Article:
7 Life Choices That Are Actually Financial Decisions

By Tim Lemke on 4 May 2018 0 comments

Life is filled with decisions, some of which can seem very consequential. You will make choices about your career, living situation, relationships, education, and your family. Emotion will be a big driver of your decision making in these cases. But these big life choices should also be viewed with a financial lens.

Whether we realize it or not, some of the key moments of our lives are actually financial decisions in disguise. Let's take a look at the major life choices that can impact your finances.

1. Choosing a college

In an ideal world, we'd pick our college based on the quality of its education, the beauty of its campus, and other factors having nothing to do with money. But most of us also look at the expense. College is costly and is not getting cheaper. It's possible for a family to drop more than a quarter of a million dollars for a four-year degree, potentially saddling a student with loans that will take years to pay off. Thus, the college choice is increasingly one that involves financial considerations.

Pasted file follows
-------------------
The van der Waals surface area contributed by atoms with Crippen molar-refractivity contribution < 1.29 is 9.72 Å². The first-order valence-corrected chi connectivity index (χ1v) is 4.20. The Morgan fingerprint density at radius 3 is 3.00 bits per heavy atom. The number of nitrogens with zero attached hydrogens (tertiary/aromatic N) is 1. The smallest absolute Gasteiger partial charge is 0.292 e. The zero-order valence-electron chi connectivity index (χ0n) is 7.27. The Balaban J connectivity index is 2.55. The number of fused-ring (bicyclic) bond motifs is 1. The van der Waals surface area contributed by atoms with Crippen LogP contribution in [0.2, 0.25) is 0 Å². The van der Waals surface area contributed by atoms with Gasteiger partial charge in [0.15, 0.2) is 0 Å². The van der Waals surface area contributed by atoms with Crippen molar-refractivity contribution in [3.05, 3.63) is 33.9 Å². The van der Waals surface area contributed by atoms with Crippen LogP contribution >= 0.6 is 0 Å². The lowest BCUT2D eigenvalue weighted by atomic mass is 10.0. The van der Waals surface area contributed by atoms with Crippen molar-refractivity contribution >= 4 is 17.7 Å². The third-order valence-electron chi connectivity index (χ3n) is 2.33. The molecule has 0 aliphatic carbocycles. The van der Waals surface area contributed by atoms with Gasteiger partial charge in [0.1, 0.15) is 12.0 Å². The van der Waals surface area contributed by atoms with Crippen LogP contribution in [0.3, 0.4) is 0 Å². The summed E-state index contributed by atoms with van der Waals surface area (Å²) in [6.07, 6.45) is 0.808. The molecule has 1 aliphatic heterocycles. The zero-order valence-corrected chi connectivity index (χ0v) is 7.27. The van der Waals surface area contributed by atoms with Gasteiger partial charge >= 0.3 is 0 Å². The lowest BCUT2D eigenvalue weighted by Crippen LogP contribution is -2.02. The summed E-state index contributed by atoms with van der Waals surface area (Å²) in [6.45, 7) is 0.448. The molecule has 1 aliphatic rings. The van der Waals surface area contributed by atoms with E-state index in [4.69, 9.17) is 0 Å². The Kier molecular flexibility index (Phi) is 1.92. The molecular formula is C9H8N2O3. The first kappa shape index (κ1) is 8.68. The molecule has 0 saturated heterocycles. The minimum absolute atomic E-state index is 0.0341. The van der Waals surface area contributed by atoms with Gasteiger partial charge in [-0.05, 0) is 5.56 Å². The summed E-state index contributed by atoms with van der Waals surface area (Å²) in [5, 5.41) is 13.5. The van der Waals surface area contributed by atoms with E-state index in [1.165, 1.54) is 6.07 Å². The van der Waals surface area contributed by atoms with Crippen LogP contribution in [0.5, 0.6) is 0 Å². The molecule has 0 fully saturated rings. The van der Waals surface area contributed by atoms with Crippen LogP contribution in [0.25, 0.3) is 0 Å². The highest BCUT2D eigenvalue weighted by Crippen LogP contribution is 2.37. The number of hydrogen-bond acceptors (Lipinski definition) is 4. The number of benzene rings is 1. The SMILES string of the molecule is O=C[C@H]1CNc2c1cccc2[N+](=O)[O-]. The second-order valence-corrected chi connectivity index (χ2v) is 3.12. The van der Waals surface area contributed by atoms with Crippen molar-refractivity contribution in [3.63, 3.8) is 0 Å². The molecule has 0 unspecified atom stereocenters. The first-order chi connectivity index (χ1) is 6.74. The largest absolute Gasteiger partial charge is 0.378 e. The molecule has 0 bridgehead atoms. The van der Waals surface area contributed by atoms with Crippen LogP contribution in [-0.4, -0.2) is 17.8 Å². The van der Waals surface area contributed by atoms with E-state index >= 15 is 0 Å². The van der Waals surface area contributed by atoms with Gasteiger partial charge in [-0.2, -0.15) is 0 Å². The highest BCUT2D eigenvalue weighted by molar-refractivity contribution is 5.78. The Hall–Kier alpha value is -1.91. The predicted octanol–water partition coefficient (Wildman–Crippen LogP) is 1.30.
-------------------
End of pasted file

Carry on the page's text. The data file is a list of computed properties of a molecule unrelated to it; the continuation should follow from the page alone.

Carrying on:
What is the cost of tuition and housing? Is it better to attend school in-state or out of state? Should I attend a public or private university? Do I qualify for grants or scholarships? Will I be able to get a part-time job and attend school at the same time? These are the questions that often trump all others. (See also: How Much Is Too Much to Pay for College?)

2. Choosing a college major and career

So you've decided to pursue your passion and study to become a marine biologist. This can be a noble and satisfying profession. But have you examined what a marine biologist earns? Are jobs plentiful and stable? Do you know whether you'll need to remain in school for years to get an advanced degree?